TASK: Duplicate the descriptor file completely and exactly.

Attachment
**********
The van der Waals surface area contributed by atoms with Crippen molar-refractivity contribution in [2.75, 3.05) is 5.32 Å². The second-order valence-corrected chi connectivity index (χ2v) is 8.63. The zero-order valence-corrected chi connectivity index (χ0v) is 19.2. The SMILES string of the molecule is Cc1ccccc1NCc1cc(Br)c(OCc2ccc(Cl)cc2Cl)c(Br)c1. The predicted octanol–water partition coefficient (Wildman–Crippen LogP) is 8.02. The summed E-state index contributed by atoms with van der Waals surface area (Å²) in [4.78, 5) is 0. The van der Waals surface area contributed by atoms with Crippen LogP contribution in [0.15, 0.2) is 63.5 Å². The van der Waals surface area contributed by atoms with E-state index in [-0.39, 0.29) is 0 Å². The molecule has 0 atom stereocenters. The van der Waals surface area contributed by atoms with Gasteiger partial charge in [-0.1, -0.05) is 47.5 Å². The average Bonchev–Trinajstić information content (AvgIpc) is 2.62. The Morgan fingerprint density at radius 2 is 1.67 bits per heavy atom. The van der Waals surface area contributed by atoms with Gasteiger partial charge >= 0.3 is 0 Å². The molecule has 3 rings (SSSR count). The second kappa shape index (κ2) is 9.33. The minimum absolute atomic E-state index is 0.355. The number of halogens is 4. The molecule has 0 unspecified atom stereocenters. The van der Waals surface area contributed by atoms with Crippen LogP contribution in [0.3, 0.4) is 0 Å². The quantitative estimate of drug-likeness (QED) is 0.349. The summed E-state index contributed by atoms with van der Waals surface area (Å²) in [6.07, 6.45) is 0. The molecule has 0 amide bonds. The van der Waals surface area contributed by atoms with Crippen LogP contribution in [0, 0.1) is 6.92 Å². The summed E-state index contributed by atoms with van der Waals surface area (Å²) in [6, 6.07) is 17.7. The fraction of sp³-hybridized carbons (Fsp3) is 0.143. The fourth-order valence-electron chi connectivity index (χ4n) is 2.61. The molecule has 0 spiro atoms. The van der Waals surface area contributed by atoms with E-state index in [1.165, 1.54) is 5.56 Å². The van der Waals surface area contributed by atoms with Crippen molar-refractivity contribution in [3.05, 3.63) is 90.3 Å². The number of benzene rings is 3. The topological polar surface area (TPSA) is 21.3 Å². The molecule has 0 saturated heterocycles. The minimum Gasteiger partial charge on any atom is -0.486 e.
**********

The van der Waals surface area contributed by atoms with Crippen molar-refractivity contribution in [2.75, 3.05) is 5.32 Å². The second-order valence-corrected chi connectivity index (χ2v) is 8.63. The zero-order valence-corrected chi connectivity index (χ0v) is 19.2. The SMILES string of the molecule is Cc1ccccc1NCc1cc(Br)c(OCc2ccc(Cl)cc2Cl)c(Br)c1. The predicted octanol–water partition coefficient (Wildman–Crippen LogP) is 8.02. The summed E-state index contributed by atoms with van der Waals surface area (Å²) in [4.78, 5) is 0. The van der Waals surface area contributed by atoms with Crippen LogP contribution in [0.15, 0.2) is 63.5 Å². The van der Waals surface area contributed by atoms with E-state index in [-0.39, 0.29) is 0 Å². The molecule has 0 atom stereocenters. The van der Waals surface area contributed by atoms with Gasteiger partial charge in [-0.1, -0.05) is 47.5 Å². The average Bonchev–Trinajstić information content (AvgIpc) is 2.62. The Morgan fingerprint density at radius 2 is 1.67 bits per heavy atom. The van der Waals surface area contributed by atoms with Gasteiger partial charge >= 0.3 is 0 Å². The molecule has 3 rings (SSSR count). The second kappa shape index (κ2) is 9.33. The minimum absolute atomic E-state index is 0.355. The number of halogens is 4. The molecule has 0 unspecified atom stereocenters. The van der Waals surface area contributed by atoms with Crippen LogP contribution in [0.3, 0.4) is 0 Å². The quantitative estimate of drug-likeness (QED) is 0.349. The summed E-state index contributed by atoms with van der Waals surface area (Å²) in [6.07, 6.45) is 0. The molecule has 0 amide bonds. The van der Waals surface area contributed by atoms with Crippen LogP contribution in [0, 0.1) is 6.92 Å². The summed E-state index contributed by atoms with van der Waals surface area (Å²) in [6, 6.07) is 17.7. The fraction of sp³-hybridized carbons (Fsp3) is 0.143. The fourth-order valence-electron chi connectivity index (χ4n) is 2.61. The molecule has 0 spiro atoms. The van der Waals surface area contributed by atoms with E-state index in [1.165, 1.54) is 5.56 Å². The van der Waals surface area contributed by atoms with Crippen molar-refractivity contribution in [3.05, 3.63) is 90.3 Å². The number of benzene rings is 3. The topological polar surface area (TPSA) is 21.3 Å². The molecule has 0 saturated heterocycles. The minimum Gasteiger partial charge on any atom is -0.486 e.